Policymakers and Scientists Meet to Tackle Gulf Dead Zone and Restoration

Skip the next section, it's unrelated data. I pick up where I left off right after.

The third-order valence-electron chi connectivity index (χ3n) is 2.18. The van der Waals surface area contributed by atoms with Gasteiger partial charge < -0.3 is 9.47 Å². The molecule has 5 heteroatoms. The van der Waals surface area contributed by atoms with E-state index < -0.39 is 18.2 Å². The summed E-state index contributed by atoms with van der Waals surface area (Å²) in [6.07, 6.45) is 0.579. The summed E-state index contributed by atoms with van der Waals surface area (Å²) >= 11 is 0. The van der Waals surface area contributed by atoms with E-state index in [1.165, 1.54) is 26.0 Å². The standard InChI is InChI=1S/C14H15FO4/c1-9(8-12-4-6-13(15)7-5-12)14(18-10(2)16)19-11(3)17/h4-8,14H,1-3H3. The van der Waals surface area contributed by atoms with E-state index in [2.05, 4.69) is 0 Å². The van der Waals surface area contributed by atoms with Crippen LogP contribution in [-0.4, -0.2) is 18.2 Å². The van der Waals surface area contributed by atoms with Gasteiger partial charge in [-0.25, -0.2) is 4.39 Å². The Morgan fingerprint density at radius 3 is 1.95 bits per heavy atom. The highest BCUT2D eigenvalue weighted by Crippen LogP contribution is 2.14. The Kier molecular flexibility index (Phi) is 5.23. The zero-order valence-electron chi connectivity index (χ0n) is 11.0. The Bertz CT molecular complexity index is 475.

This year’s MS River flooding was another missed opportunity for land building that would protect Louisiana’s CoastLast week, I joined policymakers and scientists at a meeting to discuss reducing Dead Zone pollution in the Gulf and environmental restoration issues. The Gulf of Mexico Alliance and the Hypoxia Task Force held a three day meeting in New Orleans aiming to convince policymakers in the Gulf and in the Midwest to work together to reduce the amount of urban and agricultural runoff that travels to the Gulf each year by way of the Mississippi River.This focus on the Dead Zone (the “hypoxic zone” in tech-speak), was timely as this year’s Dead Zone measurement was just released. The panels and working groups discussed the myriad of challenges and solutions to addressing this problem and proposed creating a coordinated framework of action to better understand how priorities overlap. One reoccurring theme in many of these discussions was the need for better funding of programs and projects aimed at implementing solutions as well as the need for improvement in outreach and public education.To truly address the Dead Zone, the EPA must also put into place pollution limits and establish a clean up plan for the Mississippi River basin, as the voluntary mechanisms currently in place are not sufficient. Unfortunately, a formal request by GRN and the Mississippi River Collaborative to establish numeric limits on nitrogen and phosphorous pollution, which causes the Dead Zone, and to create a watershed clean up plan was recently denied. (See Matt Rota’s Blog)At last week’s meeting, one thing abundantly clear, whether the discussion was focused on hypoxia or restoration, there is a need to define the threats to the Gulf, the benefits this ecosystem has to the nation and to communicate that effectively to policymakers and the public at large.GRN works to do this everyday, and we’re excited to see more organizations joining the effort. Harte Research Institute along with partners Harwell Gentile & Associates, LC and University of Maryland Center for Environmental Science are working together to develop a comprehensive Report Card to help gauge the health of the Gulf of Mexico Ecosystems. The Report Card will provide scientific information necessary to evaluate the health of the Gulf, to demonstrate it’s progress, or perhaps lack there-of, toward long-term goals, and to inform decision makers on the policies and resources needed to achieve sustainability of a healthy Gulf.Michelle Erenberg is the Special Projects Coordinator of the Gulf Future Coalition

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